Alberta research projects approved

In a statement, RDAR said that of the more than $5.7 million provided to 12 research associations, $4 million will go to pay for things such as operational costs and improving efficiency.
 The associations conduct research focused on the needs of farmers and ranchers in their regions. | Screencap via rdar.ca


Research projects looking at a range of topics from climate change to soil and fertilizer inefficiencies will receive funding from Alberta’s Results Driven Agriculture Research (RDAR) fund through its Accelerating Agricultural Innovations program.

Eight projects have been approved, with more expected.

In a statement, RDAR said that of the more than $5.7 million provided to 12 research associations, $4 million will go to pay for things such as operational costs and improving efficiency.

RDAR will also provide “resources to implement new methods of increasing efficiencies and streamlining business practices.”

The associations conduct research focused on the needs of farmers and ranchers in their regions.

“Such local coverage is essential in helping producers access relevant and practical agriculture research solutions to become more competitive globally,” RDAR said in the statement.

Agricultural researchers and technicians were among hundreds of provincial government employees whose jobs were cut in 2020. RDAR was created last year by the province to be a producer-led entity operating at arm’s length to determine and fund agricultural research priorities.

“We are starting to fund projects that will bring research information directly to producers,” Clinton Dobson, director of research at RDAR, said in the statement.

For example, the Peace County Beef and Forage Association plans to conduct climate research. The aim is to generate knowledge crop and livestock producers can use to adapt and stay profitable.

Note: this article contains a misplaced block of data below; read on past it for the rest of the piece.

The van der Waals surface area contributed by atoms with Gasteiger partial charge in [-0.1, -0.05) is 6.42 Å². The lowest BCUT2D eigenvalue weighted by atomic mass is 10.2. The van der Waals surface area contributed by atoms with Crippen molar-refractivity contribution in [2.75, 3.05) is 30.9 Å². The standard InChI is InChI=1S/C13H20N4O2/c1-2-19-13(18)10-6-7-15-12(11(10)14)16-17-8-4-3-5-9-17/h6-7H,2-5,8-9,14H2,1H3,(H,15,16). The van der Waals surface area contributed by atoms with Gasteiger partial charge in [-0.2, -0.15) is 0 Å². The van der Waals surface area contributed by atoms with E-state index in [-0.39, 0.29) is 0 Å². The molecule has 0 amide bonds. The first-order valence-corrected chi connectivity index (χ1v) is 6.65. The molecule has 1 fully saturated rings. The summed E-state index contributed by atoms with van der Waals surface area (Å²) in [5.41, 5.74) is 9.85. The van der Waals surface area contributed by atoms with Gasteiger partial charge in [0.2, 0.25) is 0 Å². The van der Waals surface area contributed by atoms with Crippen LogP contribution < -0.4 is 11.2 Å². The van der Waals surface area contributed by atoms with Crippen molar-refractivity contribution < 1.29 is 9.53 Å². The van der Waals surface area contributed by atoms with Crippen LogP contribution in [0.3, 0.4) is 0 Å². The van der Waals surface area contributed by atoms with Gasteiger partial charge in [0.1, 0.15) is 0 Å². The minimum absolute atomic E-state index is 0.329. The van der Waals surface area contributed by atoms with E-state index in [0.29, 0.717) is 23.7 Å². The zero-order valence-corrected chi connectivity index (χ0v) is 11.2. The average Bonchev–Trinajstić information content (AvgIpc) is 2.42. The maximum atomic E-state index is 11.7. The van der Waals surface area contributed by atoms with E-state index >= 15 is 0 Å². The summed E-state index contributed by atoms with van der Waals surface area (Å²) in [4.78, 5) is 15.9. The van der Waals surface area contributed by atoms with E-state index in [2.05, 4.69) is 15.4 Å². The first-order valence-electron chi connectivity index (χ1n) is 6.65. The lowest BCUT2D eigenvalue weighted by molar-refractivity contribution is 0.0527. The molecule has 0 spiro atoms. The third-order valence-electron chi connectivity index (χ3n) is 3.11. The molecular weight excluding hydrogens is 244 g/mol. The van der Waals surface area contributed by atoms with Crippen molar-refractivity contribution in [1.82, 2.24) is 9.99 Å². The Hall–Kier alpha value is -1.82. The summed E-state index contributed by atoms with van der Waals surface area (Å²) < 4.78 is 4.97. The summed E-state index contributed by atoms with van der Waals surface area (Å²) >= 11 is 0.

This includes methods to improve spring snowmelt infiltration, enhance nutrient cycling, reduce erosion, and decrease the carbon footprint of farming and ranching operations.

“Warming, drought and increasing climate variability are all issues to which modern agriculture operations must adapt,” said the statement.

The Battle River Research Group and three other associations will conduct research to help producers save as much as $100 per acre by looking at soil acidity and fertilizer inefficiency in various environmental zones. The problems affect up to 20 million acres in Western Canada.

“Understanding and using amendments such as lime or biochar in the soil will determine the return on investment and provide valuable advice on when and where to use different products,” the RDAR statement said.

Along with nine other associations, the Foothills Forage and Grazing Association plans to look at how to balance environmental stewardship with a growing population’s demand for food. The idea is to create knowledge about regenerative practices that forage and livestock producers can use to manage their soils, water, pastures and native range.

“This increases production, profitability, competitiveness of farms, and improves biodiversity and healthy landscapes for future generations,” said Laura Gibney, manager of the Foothills Forage and Grazing Association, in the statement.

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